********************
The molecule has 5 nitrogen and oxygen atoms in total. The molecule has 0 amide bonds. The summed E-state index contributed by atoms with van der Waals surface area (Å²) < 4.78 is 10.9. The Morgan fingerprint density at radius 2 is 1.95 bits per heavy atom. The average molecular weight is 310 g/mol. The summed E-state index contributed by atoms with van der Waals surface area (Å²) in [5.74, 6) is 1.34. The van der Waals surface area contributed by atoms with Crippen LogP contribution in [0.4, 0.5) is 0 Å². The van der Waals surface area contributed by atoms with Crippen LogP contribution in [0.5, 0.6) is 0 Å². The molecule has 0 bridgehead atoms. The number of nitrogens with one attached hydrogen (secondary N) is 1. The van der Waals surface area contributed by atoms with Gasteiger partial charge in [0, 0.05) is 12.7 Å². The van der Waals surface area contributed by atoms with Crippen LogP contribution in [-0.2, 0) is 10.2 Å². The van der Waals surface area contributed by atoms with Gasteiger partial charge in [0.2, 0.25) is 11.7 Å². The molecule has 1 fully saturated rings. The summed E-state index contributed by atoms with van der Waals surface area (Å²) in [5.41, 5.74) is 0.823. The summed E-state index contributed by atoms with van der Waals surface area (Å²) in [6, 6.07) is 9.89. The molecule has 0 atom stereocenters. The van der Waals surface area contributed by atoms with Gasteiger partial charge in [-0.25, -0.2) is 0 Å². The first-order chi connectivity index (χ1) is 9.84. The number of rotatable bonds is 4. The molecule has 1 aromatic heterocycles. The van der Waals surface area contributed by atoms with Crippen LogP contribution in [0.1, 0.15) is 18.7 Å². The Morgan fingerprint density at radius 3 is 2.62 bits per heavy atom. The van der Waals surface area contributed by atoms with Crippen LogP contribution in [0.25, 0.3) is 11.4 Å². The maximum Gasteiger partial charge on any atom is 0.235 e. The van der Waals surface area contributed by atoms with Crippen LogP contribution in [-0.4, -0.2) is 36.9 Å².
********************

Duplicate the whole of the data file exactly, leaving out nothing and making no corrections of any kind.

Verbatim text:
The molecule has 5 nitrogen and oxygen atoms in total. The molecule has 0 amide bonds. The summed E-state index contributed by atoms with van der Waals surface area (Å²) < 4.78 is 10.9. The Morgan fingerprint density at radius 2 is 1.95 bits per heavy atom. The average molecular weight is 310 g/mol. The summed E-state index contributed by atoms with van der Waals surface area (Å²) in [5.74, 6) is 1.34. The van der Waals surface area contributed by atoms with Crippen LogP contribution in [0.4, 0.5) is 0 Å². The van der Waals surface area contributed by atoms with Crippen LogP contribution in [0.5, 0.6) is 0 Å². The molecule has 0 bridgehead atoms. The number of nitrogens with one attached hydrogen (secondary N) is 1. The van der Waals surface area contributed by atoms with Gasteiger partial charge in [0, 0.05) is 12.7 Å². The van der Waals surface area contributed by atoms with Crippen LogP contribution in [-0.2, 0) is 10.2 Å². The van der Waals surface area contributed by atoms with Gasteiger partial charge in [0.2, 0.25) is 11.7 Å². The molecule has 1 fully saturated rings. The summed E-state index contributed by atoms with van der Waals surface area (Å²) in [5.41, 5.74) is 0.823. The summed E-state index contributed by atoms with van der Waals surface area (Å²) in [6, 6.07) is 9.89. The molecule has 0 atom stereocenters. The van der Waals surface area contributed by atoms with Gasteiger partial charge in [-0.25, -0.2) is 0 Å². The first-order chi connectivity index (χ1) is 9.84. The number of rotatable bonds is 4. The molecule has 1 aromatic heterocycles. The van der Waals surface area contributed by atoms with Crippen LogP contribution in [0.1, 0.15) is 18.7 Å². The Morgan fingerprint density at radius 3 is 2.62 bits per heavy atom. The van der Waals surface area contributed by atoms with Crippen LogP contribution in [0.25, 0.3) is 11.4 Å². The maximum Gasteiger partial charge on any atom is 0.235 e. The van der Waals surface area contributed by atoms with Crippen LogP contribution in [-0.4, -0.2) is 36.9 Å².